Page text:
rsabham yavananam tvam
vrne virepsitam patim
sankalpas tvayi bhutanam
krtah kila na risyati
rsabham—the best; yavananam—of the untouchables; tvam—you; vrne—I accept; vira—O great hero; ipsitam—desired; patim—husband; sankalpah—the determination; tvayi—unto you; bhutanam—of all living entities; krtah—if done; kila—certainly; na—never; risyati—becomes baffled.
Approaching the King of the Yavanas, Kalakanya addressed him as a great hero, saying: My dear sir, you are the best of the untouchables. I am in love with you, and I want you as my husband. I know that no one is baffled if he makes friends with you.
The words yavananam rsabham refer to the King of the Yavanas. The Sanskrit words yavana and mleccha apply to those who do not follow the Vedic principles. According to the Vedic principles, one should rise early in the morning, take bath, chant Hare Krsna, offer mangala-arati to the Deities, study Vedic literature, take prasada and engage in dressing and decorating the Deities. One must also collect money for the temple expenditures, or if one is a householder he must go to work in accordance with the prescribed duties of a brahmana, ksatriya, vaisya or sudra. In this way one should live a life of spiritual understanding, and this is the Vedic way of civilization. One who does not follow all these rules and regulations is called a yavana or mleccha. One should not mistakenly think that these words refer to certain classes of men in other countries. There is no question of limitation according to nationalism. Whether one lives in India or outside of India, he is called a yavana or mleccha if he does not follow the Vedic principles. One who does not actually follow the hygienic principles prescribed in the Vedic rules and regulations will be subjected to many contagious diseases. Because the students in this Krsna consciousness movement are advised to follow the Vedic principles, they naturally become hygienic.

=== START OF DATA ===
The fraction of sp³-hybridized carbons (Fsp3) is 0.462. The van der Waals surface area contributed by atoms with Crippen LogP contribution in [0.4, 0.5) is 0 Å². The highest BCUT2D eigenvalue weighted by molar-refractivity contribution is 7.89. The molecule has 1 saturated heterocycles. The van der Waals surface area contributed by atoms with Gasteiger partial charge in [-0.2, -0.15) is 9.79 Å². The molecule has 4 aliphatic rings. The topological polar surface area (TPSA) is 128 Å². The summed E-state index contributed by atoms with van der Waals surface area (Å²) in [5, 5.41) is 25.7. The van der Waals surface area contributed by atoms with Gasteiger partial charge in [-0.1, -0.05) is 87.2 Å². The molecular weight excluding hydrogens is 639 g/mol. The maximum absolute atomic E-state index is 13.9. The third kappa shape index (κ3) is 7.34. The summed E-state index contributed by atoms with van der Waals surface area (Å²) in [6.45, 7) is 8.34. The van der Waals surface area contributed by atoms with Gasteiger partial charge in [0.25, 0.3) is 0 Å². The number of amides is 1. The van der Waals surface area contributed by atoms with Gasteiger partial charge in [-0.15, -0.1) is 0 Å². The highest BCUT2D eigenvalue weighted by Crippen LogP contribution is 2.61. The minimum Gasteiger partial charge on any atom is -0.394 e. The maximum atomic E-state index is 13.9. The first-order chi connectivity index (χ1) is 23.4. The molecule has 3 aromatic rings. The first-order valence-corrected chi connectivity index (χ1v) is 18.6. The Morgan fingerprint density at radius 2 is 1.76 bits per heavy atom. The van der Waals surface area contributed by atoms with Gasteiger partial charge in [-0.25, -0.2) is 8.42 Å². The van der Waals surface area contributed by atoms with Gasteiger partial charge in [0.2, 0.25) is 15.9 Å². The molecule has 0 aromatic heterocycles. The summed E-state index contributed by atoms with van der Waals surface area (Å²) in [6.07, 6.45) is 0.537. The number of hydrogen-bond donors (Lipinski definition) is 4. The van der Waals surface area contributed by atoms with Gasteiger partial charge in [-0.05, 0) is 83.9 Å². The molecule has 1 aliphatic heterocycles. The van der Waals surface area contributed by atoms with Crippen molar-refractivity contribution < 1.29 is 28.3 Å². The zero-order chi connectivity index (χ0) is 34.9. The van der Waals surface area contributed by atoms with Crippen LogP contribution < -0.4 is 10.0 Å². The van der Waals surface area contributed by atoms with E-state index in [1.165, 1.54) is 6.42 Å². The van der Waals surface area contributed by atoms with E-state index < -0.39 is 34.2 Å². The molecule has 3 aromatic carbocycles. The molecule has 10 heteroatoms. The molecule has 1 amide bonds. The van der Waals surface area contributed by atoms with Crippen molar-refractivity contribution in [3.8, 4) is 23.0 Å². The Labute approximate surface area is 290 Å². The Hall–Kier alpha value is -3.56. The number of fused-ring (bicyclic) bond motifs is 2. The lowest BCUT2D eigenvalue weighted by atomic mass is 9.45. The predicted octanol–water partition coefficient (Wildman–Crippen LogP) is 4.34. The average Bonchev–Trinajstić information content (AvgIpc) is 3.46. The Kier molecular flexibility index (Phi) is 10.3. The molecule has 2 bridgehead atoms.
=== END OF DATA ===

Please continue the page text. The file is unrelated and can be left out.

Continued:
If a person is Krsna conscious, he can work like a young man even if he is seventy-five or eighty years old. Thus the daughter of Kala (Time) cannot overcome a Vaisnava. Srila Krsnadasa Kaviraja Gosvami engaged in writing Caitanya-caritamrta when he was very old, yet he presented the most wonderful literature about the activities of Lord Caitanya. Srila Rupa Gosvami and Sanatana Gosvami began their spiritual lives at a very old age, that is, after they retired from their occupations and family lives. Yet they presented many valuable literatures for the advancement of spiritual life. This is confirmed by Srila Srinivasa Acarya, who praised the Gosvamis in this way:
“I offer my respectful obeisances unto the six Gosvamis, namely Sri Sanatana Gosvami, Sri Rupa Gosvami, Sri Raghunatha Bhatta Gosvami, Sri Raghunatha dasa Gosvami, Sri Jiva Gosvami and Sri Gopala Bhatta Gosvami, who are very expert in scrutinizingly studying all the revealed scriptures with the aim of establishing eternal religious principles for the benefit of all human beings. Thus they are honored all over the three worlds, and they are worth taking shelter of because they are absorbed in the mood of the gopis and are engaged in the transcendental loving service of Radha and Krsna.”
Thus jara, the effect of old age, does not harass a devotee. This is because a devotee follows the instructions and the determination of Narada Muni. All devotees are in the disciplic succession stemming from Narada Muni because they worship the Deity according to Narada Muni’s direction, namely the Narada-pancaratra, or the pancaratrika-vidhi. A devotee follows the principles of pancaratrika-vidhi as well as bhagavata-vidhi. Bhagavata-vidhi includes preaching work—sravanam kirtanam visnoh [SB 7.5.23]—the hearing and chanting of the glories of Lord Visnu, the Supreme Personality of Godhead. The pancaratrika-vidhi includes arcanam vandanam dasyam sakhyam atma-nivedanam. Because a devotee rigidly follows the instructions of Narada Muni, he has no fear of old age, disease or death. Apparently a devotee may grow old, but he is not subjected to the symptoms of defeat experienced by a common man in old age. Consequently, old age does not make a devotee fearful of death, as a common man is fearful of death. When jara, or old age, takes shelter of a devotee, Kalakanya diminishes the devotee’s fear. A devotee knows that after death he is going back home, back to Godhead; therefore he has no fear of death. Thus instead of depressing a devotee, advanced age helps him become fearless and thus happy.
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